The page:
We opted to forgo the freezer in this apartment, and I'm hoping our next home will skip the refrigerator. Until then, everything is organized according to Cornell's guidelines for storing organic food. Fatty or sweet things, like crème anglaise, homemade coconut milk, butter, and crème fraîche belong on the top shelf (pictured). Wine and juice go on the rack, with leftovers below and eggs in the drawer. Finally, separate dairy and meats on the middle and lowest shelves, respectively- larger cuts, like côte de boeuf, can be wrapped safely in a flour sack towel with a wooden board underneath. I also make jam and condiments (mainly harissa and mayo) at home, all of which go in glass jars in the door. My friends say it's a true American refrigerator, on account of its size :) You can freeze in glass jars or stainless steel containers. Don't fill above the shoulder and allow room for expansion in flat edge jars. When I’m in Cleveland, I freeze homemade tortillas wrapped with cloth stored flat in a stainlsss steel container, rolled in cloth in a large Ball jar, or simply in a cloth drawstring bag or bento bag. You can do the same with cookies, muffins, breads, croissants etc. Kathryn from Going Zero Waste has a detailed guide on freezing plastic free and uses a pillowcase to preserve baked goods.

Zero Waste Food Storage (Plastic Free, Paperless)


Keep unwashed, loose in the refrigerator. Can store with potatoes


Keeps well at room temperature.


Only put ripe apricots in fridge, in low-humidity drawer.

Leafy greens

Wash, dry, and store wrapped in a cloth towel.


Wash, dry thoroughly between two towels, then store wrapped in a towel in a drawer.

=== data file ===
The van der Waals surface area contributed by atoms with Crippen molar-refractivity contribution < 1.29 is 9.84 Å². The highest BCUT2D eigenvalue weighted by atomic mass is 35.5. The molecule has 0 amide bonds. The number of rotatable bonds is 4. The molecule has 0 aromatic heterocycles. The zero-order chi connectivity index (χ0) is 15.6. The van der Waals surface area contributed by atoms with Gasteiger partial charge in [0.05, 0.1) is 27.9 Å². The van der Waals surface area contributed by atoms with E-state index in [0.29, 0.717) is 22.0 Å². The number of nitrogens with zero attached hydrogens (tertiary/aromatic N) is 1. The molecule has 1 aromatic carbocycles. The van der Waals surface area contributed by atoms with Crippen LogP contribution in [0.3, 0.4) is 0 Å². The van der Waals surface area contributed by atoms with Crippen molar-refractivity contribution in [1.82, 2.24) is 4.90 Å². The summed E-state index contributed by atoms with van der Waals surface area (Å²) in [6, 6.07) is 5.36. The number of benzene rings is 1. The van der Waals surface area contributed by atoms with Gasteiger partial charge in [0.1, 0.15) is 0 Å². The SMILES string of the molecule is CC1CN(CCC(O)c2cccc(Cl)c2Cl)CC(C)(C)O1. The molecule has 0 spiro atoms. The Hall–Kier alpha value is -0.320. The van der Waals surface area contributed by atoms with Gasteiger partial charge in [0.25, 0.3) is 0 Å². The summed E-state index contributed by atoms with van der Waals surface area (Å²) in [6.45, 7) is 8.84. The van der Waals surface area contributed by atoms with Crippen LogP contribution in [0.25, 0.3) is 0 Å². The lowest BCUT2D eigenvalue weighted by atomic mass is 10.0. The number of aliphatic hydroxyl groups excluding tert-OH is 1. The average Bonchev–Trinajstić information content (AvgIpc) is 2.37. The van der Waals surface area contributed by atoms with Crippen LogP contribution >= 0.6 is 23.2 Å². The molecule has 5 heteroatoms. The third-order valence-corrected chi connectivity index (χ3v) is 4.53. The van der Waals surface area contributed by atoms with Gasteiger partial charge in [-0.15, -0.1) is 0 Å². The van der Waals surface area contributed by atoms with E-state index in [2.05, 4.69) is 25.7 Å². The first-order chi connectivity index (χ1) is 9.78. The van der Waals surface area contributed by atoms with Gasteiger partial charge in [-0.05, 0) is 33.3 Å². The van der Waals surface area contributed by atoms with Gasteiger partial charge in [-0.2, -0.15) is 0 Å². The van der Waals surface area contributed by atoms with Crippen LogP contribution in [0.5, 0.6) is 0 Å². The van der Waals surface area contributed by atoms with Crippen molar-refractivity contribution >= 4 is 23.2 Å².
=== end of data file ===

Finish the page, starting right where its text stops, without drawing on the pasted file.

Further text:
Keep in an open jar with a little water for stems.


Trim ends, then store upright in a glass with a little bit of water.


Room temperature until ripe, then refrigerator.


Room temperature. Store loose with an apple to speed ripening.


Room temperature until ripe, then loose in refrigerator.


Keep at room temperature away from ethylene-sensitive produce.


Unstacked, in a cool, dry place away from the sun.


Trim stems, then keep upright in a glass jar with water at room temperature.


Loose in crisper.


Trim, wash and dry greens, then keep wrapped in a towel or glass container with moisture. Scrub roots and keep in high humidity drawer or damp towel.


Store with apples to ripen. Good in refrigerator or at room temperature.

Bell pepper

Wash, dry, store loose in crisper drawer.


Store unwashed in crisper.


Soak in water with a splash of vinegar. Rinse, then dry flat between two towels.


Room temperature.


Leave uncovered in drawer. To prevent crumbs, drape a towel over unwashed florets first, leaving the stem exposed.


Keep whole pineapple out of the fridge. If you're not eating within three days, core, cut, and place in airtight glass jar.

Brussel sprouts

Store loose in a humid drawer.


Bowl at room temperature.


Scrub, store upright in a jar with water.


Store vitelotte in darkest part of the fridge. Otherwise, in a cool, dark, dry place away from onions, in wood, wire, metal or cloth.


Same as broccoli.


See beets. Save the radish greens- they're delicious.


Rinse, keep in a humid drawer or damp towel. Store celery root the same way.


See broccoli, cauliflower.


Store unwashed in the fridge in a netted bag, small wooden basket, or loosely closed glass jar.


Store loose in the refrigerator or wrapped in a cloth towel.


Best at room temperature. I stack them in a glass vase or fridge drawer.

Spring Onions

Loose in the crisper.


Do not wash. Store in crisper.


Room temperature or crisper, washed.


Store loose, unwashed, in crisper.


Soak in vinegar with water, dry, then keep in an open bowl in fridge.


Arrange in a single layer on a plate. Place in fridge.

Sweet potatoes

Never refrigerate.


I buy fresh purple garlic, which needs to be kept in a cloth bag at room temperature or refrigerator drawer.


Never refrigerate, they get mushy. Keep in a wooden basket or open glass jar. Store with apples to speed ripening.


Store unwashed in refrigerator, loose or in a bowl.


Same as radishes and beets.

Green beans

Store loose in a humid part of the refrigerator or in a damp towel.


Keep at room temperature. Wrap in cloth and place in fridge for longer storage.
Paris to Go